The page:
asdfs.jpg

 

Equilibrium Constant 

Given a chemical reaction, aA + bB  cC + dD, the equilibrium constant equation is expressed by the formula:

K= [products]/[reactants] =[C]c[D]d/[A]a[B]b

Note that the coefficients of the products/reactants are expressed as powers of the concentration


Although the concentrations of the products and reactants may vary, the ratio of concentrations of products to the concentrations of reactants will remain constant. Therefore the value of K in an equilibrium state remains constant. To predict the direction of a reaction, look to the value of K, the equilibrium constant.

  • When the K is large, (K >1), products are favored
  • When K =1, neither side is favored
  • When K is small, (K<1), reactants are favored. 

Real Life use of Chemical Equilibrium 

Hemoglobin is the protein in an individual's blood responsible for transporting oxygen to other cells. The following equation describes how the hemoglobin protein (Hb) binds to four oxygen atoms, which your body then uses. 

Hb(aq) + 4O2(g) Hb(O2)4

 

An illustrated example of oxygen interacting with hemoglobin

 As long as oxygen is available, a healthy equilibrium is maintained. However, at significant altitudes where air pressure is lowered, such as the top of mountains, there is less oxygen. According to Le Châtelier's principle, the equilibrium then shifts to the left, away from oxygenated hemoglobin. Therefore, someone lacking oxygen in their body's cells and tissues tend to feel light-headed.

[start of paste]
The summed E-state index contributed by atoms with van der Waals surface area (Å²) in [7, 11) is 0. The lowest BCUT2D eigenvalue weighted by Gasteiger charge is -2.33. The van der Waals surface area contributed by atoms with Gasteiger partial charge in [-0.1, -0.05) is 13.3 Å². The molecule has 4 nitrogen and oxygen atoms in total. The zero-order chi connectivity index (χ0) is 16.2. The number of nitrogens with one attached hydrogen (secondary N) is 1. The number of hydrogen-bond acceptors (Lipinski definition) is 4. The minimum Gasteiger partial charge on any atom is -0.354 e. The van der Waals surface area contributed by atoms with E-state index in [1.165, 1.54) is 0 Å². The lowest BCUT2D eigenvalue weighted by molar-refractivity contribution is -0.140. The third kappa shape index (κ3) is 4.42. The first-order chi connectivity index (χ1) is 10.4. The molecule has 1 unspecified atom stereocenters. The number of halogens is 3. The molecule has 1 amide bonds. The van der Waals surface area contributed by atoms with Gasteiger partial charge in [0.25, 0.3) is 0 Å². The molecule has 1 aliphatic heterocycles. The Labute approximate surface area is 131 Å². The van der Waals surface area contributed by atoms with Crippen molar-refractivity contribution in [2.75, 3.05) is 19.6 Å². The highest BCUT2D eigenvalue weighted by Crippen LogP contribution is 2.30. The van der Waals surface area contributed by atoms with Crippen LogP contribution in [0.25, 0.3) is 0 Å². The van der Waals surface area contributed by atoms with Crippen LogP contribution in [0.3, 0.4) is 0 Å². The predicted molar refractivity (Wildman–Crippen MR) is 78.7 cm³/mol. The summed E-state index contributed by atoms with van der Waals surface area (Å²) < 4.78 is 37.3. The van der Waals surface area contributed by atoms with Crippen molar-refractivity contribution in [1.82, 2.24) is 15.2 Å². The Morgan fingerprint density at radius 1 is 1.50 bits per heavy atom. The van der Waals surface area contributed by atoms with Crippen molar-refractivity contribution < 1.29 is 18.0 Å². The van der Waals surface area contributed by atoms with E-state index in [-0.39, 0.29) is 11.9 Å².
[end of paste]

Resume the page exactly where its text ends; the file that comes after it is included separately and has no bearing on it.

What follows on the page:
Problems

1. For the balanced chemical reaction below, write an equation for the equilibrium constant, K.

2H2(g)+N2 ⇌N2H4(g) 

2. When more products are added to the equation in Problem 1, in what direction will equilibrium shift?

3. True or False: A reaction is in a state of equilibrium when the equilibrium constant K is equal to 0.

4. For the balanced chemical reaction below, write an equation to find the equilibrium constant, K.

N2(g)+2O2(g)⇌2NO2(g)

5. Which of the following does not affect the equilibrium point of a reaction?

a. Adding products

b. Increasing the temperature

c. Using a catalyst

d. Decreasing volume

Answers:

1. K=[N2H4]/[H2]2[N2]

2. Right- towards the products

3. False- when the equilibrium constant remains constant

4. K=[NO2]2/[N2][O2]2

5. (c)

References

  1. Petrucci, R., Harwood, W., Herring, F., Madura, J., General Chemistry, 9th ed., Pearson,     New Jersey, 2007 
  2.  Robinson, William R. Nurrenbern, Susan C. “Equilibrium.” Journal of Chemical Education 2 Feb. 2010                  http://dlib.jce.divched.org/SPT--Qui...ss=equilibrium 
  3. "chemical reaction." Encyclopædia Britannica. 2010. Encyclopædia Britannica Online. 25 Feb. 2010     <http://www.britannica.com/EBchecked/...mical-reaction>.  
  4.  "Wikimedia." Wikipedia. 2010. Wikipedia Online. <http://upload.wikimedia.org/wikipedi...GG-Pfeil_1.svg>

Contributors

  • Preya Sheth (UCD)

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Last Modified
09:26, 2 Oct 2013